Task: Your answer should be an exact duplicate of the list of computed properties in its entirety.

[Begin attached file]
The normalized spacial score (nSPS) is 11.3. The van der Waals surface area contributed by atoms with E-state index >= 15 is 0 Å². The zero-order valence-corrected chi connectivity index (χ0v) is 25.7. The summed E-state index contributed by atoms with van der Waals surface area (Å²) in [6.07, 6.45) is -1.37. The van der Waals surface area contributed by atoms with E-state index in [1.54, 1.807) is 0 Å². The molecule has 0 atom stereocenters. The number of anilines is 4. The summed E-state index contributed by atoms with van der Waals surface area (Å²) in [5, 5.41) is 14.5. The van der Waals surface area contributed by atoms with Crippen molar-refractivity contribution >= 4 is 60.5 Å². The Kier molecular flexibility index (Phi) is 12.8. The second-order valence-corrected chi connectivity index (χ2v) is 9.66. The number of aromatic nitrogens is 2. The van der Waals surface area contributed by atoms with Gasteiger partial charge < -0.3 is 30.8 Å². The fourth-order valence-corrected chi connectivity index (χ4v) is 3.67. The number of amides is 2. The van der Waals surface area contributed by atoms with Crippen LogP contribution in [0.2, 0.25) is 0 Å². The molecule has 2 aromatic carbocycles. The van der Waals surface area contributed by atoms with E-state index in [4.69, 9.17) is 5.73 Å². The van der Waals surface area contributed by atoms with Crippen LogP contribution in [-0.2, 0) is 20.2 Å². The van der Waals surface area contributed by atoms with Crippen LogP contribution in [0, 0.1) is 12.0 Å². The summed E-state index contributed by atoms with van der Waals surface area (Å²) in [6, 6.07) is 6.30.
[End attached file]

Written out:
The normalized spacial score (nSPS) is 11.3. The van der Waals surface area contributed by atoms with E-state index >= 15 is 0 Å². The zero-order valence-corrected chi connectivity index (χ0v) is 25.7. The summed E-state index contributed by atoms with van der Waals surface area (Å²) in [6.07, 6.45) is -1.37. The van der Waals surface area contributed by atoms with E-state index in [1.54, 1.807) is 0 Å². The molecule has 0 atom stereocenters. The number of anilines is 4. The summed E-state index contributed by atoms with van der Waals surface area (Å²) in [5, 5.41) is 14.5. The van der Waals surface area contributed by atoms with Crippen molar-refractivity contribution >= 4 is 60.5 Å². The Kier molecular flexibility index (Phi) is 12.8. The second-order valence-corrected chi connectivity index (χ2v) is 9.66. The number of aromatic nitrogens is 2. The van der Waals surface area contributed by atoms with Gasteiger partial charge < -0.3 is 30.8 Å². The fourth-order valence-corrected chi connectivity index (χ4v) is 3.67. The number of amides is 2. The van der Waals surface area contributed by atoms with Crippen LogP contribution in [0.2, 0.25) is 0 Å². The molecule has 2 aromatic carbocycles. The van der Waals surface area contributed by atoms with E-state index in [4.69, 9.17) is 5.73 Å². The van der Waals surface area contributed by atoms with Crippen LogP contribution in [-0.2, 0) is 20.2 Å². The van der Waals surface area contributed by atoms with Crippen LogP contribution in [0, 0.1) is 12.0 Å². The summed E-state index contributed by atoms with van der Waals surface area (Å²) in [6, 6.07) is 6.30.